xiven.com stating the blatantly obvious since 2002

Trackbacking across the universe

Since everyone else seems to be doing it, this weblog (damn I really need to think of a decent name for my weblogging software) now has Trackback support. Having implemented both Pingback and Trackback I can now say with certainty that Pingback is much nicer.

The main problem I have with Trackback is that the embedded RDF for autodiscovery is absolutely hideous to parse (even the example code given in the spec. falls down on several valid examples) and because you need a separate entry for each post, you need to make damned sure that you are looking at the right piece of RDF. Not to mention the fact that putting data that needs parsing inside a comment (<!-- -->) is just plain wrong.

Pingback is much more sensible: firstly all you need to look for is either an HTTP header or a simple <link rel="pingback"> tag; secondly, you send the permalink of the post you are linking to in your request so you don't need to have a different pingback URI for each post on your weblog.

Pingback also has a much better written specification, which explains everything very clearly with good examples. The Trackback specification leaves out many of the details (eg. How does the server find out which post you are referring to when you send a Trackback? -- answer: you need a unique trackback URI for each entry) and has several ambiguities (eg. url: The permalink for the entry. Which entry: the one I'm sending a Trackback to or the one I'm sending a Trackback from? -- answer: it's the latter).

All of this makes me wonder why Trackback appears to be more widely used than Pingback. The only technical advantage of Trackback over Pingback is the ability to send an excerpt of the document with the Trackback request. I can see how this can be useful (I don't use it personally), but it is not entirely impossible for a Pingback server to grab an excerpt from the source page should you wish to do so.

One reason I can think of is that many people seem to be very confused about Pingback:

...the key distinction being that trackbacks are client-server and pingbacks are peer-to-peer between servers. So [this software] could support trackbacks, but not pingbacks.

I hate to say this, but that is blatantly not the case. Pingback is just as much "client-server" as Trackback is. My code for Trackback and Pingback is very similar in both the client and server aspects (the only differences being in the format that the request is sent and in the method that the autodiscovery works).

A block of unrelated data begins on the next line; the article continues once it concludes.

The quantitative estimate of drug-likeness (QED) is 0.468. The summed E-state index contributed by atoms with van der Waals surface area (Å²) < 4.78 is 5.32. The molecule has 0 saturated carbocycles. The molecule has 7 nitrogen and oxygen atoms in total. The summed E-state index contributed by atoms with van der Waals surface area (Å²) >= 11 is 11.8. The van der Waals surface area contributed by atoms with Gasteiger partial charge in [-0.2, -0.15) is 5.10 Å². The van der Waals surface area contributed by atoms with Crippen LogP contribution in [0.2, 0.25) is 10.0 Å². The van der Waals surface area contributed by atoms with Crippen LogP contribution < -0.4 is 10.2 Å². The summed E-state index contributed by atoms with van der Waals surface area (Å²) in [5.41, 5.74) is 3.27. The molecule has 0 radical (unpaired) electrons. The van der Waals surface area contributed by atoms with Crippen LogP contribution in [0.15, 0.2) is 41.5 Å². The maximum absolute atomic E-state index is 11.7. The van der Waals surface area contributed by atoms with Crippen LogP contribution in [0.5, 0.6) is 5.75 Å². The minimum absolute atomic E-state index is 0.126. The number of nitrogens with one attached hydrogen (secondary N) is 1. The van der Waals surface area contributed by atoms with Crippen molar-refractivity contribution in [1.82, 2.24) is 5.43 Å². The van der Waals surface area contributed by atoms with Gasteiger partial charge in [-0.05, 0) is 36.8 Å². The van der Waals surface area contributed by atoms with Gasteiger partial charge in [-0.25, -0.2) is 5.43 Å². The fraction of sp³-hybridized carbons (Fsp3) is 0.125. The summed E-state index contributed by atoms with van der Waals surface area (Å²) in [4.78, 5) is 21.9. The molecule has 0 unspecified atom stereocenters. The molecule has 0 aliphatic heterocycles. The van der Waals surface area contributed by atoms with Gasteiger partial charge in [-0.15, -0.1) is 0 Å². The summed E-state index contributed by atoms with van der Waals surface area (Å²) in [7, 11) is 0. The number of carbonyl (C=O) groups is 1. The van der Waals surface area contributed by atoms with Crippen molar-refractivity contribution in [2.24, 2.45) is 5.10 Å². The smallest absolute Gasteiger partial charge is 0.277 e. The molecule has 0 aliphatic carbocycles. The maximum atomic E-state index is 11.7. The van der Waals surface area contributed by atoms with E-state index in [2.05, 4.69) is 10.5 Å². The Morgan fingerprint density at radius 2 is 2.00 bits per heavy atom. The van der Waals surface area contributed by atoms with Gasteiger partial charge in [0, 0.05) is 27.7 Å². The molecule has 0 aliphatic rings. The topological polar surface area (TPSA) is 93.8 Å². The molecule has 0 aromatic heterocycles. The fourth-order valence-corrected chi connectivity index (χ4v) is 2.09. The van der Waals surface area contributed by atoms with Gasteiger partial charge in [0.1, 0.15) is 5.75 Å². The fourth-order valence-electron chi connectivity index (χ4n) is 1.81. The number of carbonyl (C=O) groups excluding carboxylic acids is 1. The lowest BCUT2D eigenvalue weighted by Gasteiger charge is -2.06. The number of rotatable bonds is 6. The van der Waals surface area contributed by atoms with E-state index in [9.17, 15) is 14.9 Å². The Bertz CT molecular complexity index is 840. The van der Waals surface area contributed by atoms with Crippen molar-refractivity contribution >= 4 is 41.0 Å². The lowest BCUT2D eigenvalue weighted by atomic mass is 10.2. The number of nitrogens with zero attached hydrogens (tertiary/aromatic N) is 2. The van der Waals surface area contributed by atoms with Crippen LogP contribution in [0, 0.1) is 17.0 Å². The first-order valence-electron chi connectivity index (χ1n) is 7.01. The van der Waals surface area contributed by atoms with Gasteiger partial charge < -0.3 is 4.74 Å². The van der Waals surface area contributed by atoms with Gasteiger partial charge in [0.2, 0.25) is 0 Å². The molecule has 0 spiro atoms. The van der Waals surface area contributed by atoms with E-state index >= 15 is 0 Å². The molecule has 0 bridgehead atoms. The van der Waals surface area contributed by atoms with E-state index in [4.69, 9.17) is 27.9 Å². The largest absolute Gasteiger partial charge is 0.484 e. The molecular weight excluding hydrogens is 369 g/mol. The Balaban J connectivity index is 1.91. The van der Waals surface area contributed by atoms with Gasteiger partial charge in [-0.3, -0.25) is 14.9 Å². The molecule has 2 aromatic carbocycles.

Another reason why Trackback is quite successful is that a lot of people use Movable Type for their weblogs which of course comes with Trackback built in.

Ah well, I just hope this doesn't become another Betamax vs VHS scenario...

Posted: 2003-01-18 10:24:14 UTC by Xiven | Cross-references (0) | Comments (8)




  • Xiven (Registered) (2003-01-20 15:58:46 UTC)

    And now we can post comments.

  • Phil (2003-01-21 00:52:50 UTC)

    a) Your comment box is Huuuuuuuuuuuge. You really want people to fill it?
    b) This could lead to all sorts of abuse...

    If people want to comment shouldn't they do so in their own blog and pingback a link to your blog entry? Anyone who doesn't have one of these blogs shouldn't be worried about anyway.

  • Xiven (Registered) (2003-01-21 08:39:22 UTC)

    a) No, but it's nice to have the space isn't it?
    b) Well if it becomes a problem, I disable comments and life goes on.
    c) The very topic of "are comments needed now we have pingback/trackback?" has been discussed in depth before (though I can't find any of this discussion at the moment). Basically the thing ended up boiling down to: if you're not allowing comments on your site purely on the basis that only people with weblogs should be able to make comments then you're basically saying that everyone else's opinion doesn't count. Which I'm not; therefore I implemented comments.

  • Phil (2003-01-22 01:41:22 UTC)

    I have two differing views on the topic.

    1. Comments are really an indulgance. Pingback etc is a great way to do it without getting into a debate in someone's comments. (bloody hell this box is big) It's like having comments on a news site. They tell the news, they don't really care what you think. Even this isn't a rule though as the bbc news site has a "comment on this story" feature. All of the comments, ALL of them are dumb.

    2. Comments are fun. Whilst they might upset the time space continuum in some way (we'll find out in years to come) they still make things fun. Rather than writing a weblog which rarely gets pingbacks or other weblog coverage you can interact with your readers and get a little direct feedback. Besides, if you write something funny then it's nice to get a little recognition. Besides, you can argue with friends in them about all manner of shite.

  • Phil (2003-01-22 01:42:21 UTC)

    I want to be able to edit them too. Especially when i fuck up my website address.

  • Phil (2003-01-22 01:44:28 UTC)

    I swear it just ate my last comment. Do you have a max number to display?

  • Kai (2003-01-23 06:25:03 UTC)

    Nice form. When I was reading this blog in Straw, a news aggregator, it was just one gigantic block of text. I wonder why, as I see your p tags.

    Btw, did you hear I beat Kam at WC3?

  • Phil (2003-01-23 15:23:51 UTC)

    You might have won at wc3 but you were truly his bitch at quake3. What the hell happened man? I'd hate to have no pride left.. :)